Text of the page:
- Scott Burnside, NHL
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The NHL will head back to the laboratory next month with Brendan Shanahan reprising his role as Dr. Frankenstein.
The former NHLer and now top league executive will gather some of the top young prospects for the 2012 NHL draft and set them to work in front of the league's hockey operations department, GMs, coaches, scouts, executives, union types and, of course, a smattering of media, to test out new ideas, gadgets and rules in Toronto on Aug. 17 and 18.
"It's a pretty good collection of hockey people, a good collection of hockey minds," Dr. Frank ... er ... Shanahan told ESPN.com this week.
For its many ownership dramas and ongoing issues over player safety, the NHL has managed to stay on the cutting edge when it comes to blue-skying the game.
Whether narrower nets or different netting or headset communications that allow on-ice officials to communicate with each other, a la NASA astronauts, during a game ever become part of the NHL isn't really the point. The fact that some of the game's leading minds are open to gathering regularly under one roof to discuss different ideas and see how they might look in action adds a different texture to the proceedings and may ultimately have a greater impact on future changes to the game.
Without Shanahan's research and development festival, the process of effecting change would be more theoretical with ideas moving from GMs meetings to the competition committee to the board of governors. Experimentation of new changes may be imposed on the American Hockey League, but the R&D exercise allows the game's top hockey eyes to see how things might look and if there is reason to pursue them.
"It's a big leap to go from the boardroom to the NHL ice," Shanahan said. "This is a smaller step."
At last year's inaugural event, a host of potential changes -- from safety to technological to injecting more offense into the game -- were introduced during scrimmages. This year's effort will be somewhat more streamlined and will revisit some of the ideas explored a year ago for a closer look.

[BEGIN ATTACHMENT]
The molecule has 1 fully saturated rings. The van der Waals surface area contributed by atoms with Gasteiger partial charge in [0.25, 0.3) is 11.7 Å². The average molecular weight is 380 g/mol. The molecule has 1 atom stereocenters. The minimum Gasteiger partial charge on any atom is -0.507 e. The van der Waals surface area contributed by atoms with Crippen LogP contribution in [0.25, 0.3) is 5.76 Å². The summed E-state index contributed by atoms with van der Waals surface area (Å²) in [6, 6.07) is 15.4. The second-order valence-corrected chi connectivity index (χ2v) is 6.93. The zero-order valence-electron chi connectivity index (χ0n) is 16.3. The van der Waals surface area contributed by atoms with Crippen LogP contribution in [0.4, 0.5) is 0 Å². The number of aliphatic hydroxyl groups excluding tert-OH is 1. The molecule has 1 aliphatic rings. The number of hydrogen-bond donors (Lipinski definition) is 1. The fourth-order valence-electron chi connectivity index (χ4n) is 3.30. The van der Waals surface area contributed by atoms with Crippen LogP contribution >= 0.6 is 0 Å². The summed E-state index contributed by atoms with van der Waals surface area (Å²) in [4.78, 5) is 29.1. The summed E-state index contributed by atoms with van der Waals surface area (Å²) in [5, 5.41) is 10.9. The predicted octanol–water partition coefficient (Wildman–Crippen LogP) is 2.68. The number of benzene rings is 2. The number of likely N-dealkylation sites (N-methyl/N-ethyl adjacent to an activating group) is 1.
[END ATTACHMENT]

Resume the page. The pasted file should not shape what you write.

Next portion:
This seems to be the evolutionary path the R&D event will take -- try new things; if you like some of them, try them again, and if you don't, move on to something else.
For instance, Shanahan said he expects narrower nets will again get a hard look in August. While keeping the goal itself a consistent size, the reduced depth of the net will allow for more room to move behind it and a shorter travel distance for a player trying to attempt a wrap-around, thus putting more pressure on goaltenders and defenders.
On-ice officials will again try out a communication system that will allow them to communicate with each other on the ice and might aid in keeping a play alive that might otherwise be blown dead or determining if a puck enters the goal.
Observers will also be able to take another look at potential changes to a delayed penalty call, wherein the team that is about to be assessed a penalty must clear the puck from its zone before a whistle is blown as opposed to merely gaining control of the puck. Presumably, this would create more scoring chances for the attacking team.
Officials will also be asked to employ a hybrid icing call that will potentially reduce the number of dangerous collisions during those plays.
Last year, Ken Hitchcock and Dave King provided coaching expertise during the camp. In August, it will be Pittsburgh's Dan Bylsma and Phoenix's Dave Tippett who will serve as bench bosses during the two-day summit.
The event will be held at the Maple Leafs' practice facility in Etobicoke, just west of downtown Toronto.